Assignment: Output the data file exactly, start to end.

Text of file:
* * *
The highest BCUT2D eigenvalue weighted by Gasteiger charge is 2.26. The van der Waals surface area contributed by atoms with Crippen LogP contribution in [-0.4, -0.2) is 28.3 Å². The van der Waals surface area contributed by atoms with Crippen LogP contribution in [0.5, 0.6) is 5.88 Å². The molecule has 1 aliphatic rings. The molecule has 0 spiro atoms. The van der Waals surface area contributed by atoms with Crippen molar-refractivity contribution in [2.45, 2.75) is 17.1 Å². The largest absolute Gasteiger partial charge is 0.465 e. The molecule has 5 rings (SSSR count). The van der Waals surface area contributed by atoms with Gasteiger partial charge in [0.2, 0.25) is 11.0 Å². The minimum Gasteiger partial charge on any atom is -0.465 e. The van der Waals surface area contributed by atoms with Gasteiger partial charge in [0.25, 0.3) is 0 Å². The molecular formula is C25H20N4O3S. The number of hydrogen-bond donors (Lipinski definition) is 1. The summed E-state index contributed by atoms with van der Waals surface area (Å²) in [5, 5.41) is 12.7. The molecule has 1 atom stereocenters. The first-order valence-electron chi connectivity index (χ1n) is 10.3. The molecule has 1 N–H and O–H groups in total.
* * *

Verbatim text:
The highest BCUT2D eigenvalue weighted by Gasteiger charge is 2.26. The van der Waals surface area contributed by atoms with Crippen LogP contribution in [-0.4, -0.2) is 28.3 Å². The van der Waals surface area contributed by atoms with Crippen LogP contribution in [0.5, 0.6) is 5.88 Å². The molecule has 1 aliphatic rings. The molecule has 0 spiro atoms. The van der Waals surface area contributed by atoms with Crippen molar-refractivity contribution in [2.45, 2.75) is 17.1 Å². The largest absolute Gasteiger partial charge is 0.465 e. The molecule has 5 rings (SSSR count). The van der Waals surface area contributed by atoms with Gasteiger partial charge in [0.2, 0.25) is 11.0 Å². The minimum Gasteiger partial charge on any atom is -0.465 e. The van der Waals surface area contributed by atoms with Gasteiger partial charge in [0.25, 0.3) is 0 Å². The molecular formula is C25H20N4O3S. The number of hydrogen-bond donors (Lipinski definition) is 1. The summed E-state index contributed by atoms with van der Waals surface area (Å²) in [5, 5.41) is 12.7. The molecule has 1 atom stereocenters. The first-order valence-electron chi connectivity index (χ1n) is 10.3. The molecule has 1 N–H and O–H groups in total.